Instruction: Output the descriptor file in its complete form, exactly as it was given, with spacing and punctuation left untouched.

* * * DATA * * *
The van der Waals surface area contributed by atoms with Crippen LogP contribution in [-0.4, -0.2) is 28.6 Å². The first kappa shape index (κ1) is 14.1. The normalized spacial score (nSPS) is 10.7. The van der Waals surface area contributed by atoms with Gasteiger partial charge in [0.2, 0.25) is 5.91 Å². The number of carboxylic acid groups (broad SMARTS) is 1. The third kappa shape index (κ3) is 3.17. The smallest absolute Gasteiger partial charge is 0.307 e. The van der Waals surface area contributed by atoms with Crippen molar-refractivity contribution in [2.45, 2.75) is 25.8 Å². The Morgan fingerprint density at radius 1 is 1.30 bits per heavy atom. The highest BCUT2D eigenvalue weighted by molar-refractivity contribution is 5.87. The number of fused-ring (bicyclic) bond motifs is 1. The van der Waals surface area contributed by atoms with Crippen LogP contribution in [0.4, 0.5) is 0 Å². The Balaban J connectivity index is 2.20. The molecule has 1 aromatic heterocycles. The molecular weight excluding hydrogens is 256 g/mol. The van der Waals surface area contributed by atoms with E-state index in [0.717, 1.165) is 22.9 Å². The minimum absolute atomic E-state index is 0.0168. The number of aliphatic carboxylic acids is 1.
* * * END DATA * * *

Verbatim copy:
The van der Waals surface area contributed by atoms with Crippen LogP contribution in [-0.4, -0.2) is 28.6 Å². The first kappa shape index (κ1) is 14.1. The normalized spacial score (nSPS) is 10.7. The van der Waals surface area contributed by atoms with Gasteiger partial charge in [0.2, 0.25) is 5.91 Å². The number of carboxylic acid groups (broad SMARTS) is 1. The third kappa shape index (κ3) is 3.17. The smallest absolute Gasteiger partial charge is 0.307 e. The van der Waals surface area contributed by atoms with Crippen molar-refractivity contribution in [2.45, 2.75) is 25.8 Å². The Morgan fingerprint density at radius 1 is 1.30 bits per heavy atom. The highest BCUT2D eigenvalue weighted by molar-refractivity contribution is 5.87. The number of fused-ring (bicyclic) bond motifs is 1. The van der Waals surface area contributed by atoms with Crippen LogP contribution in [0.4, 0.5) is 0 Å². The Balaban J connectivity index is 2.20. The molecule has 1 aromatic heterocycles. The molecular weight excluding hydrogens is 256 g/mol. The van der Waals surface area contributed by atoms with E-state index in [0.717, 1.165) is 22.9 Å². The minimum absolute atomic E-state index is 0.0168. The number of aliphatic carboxylic acids is 1.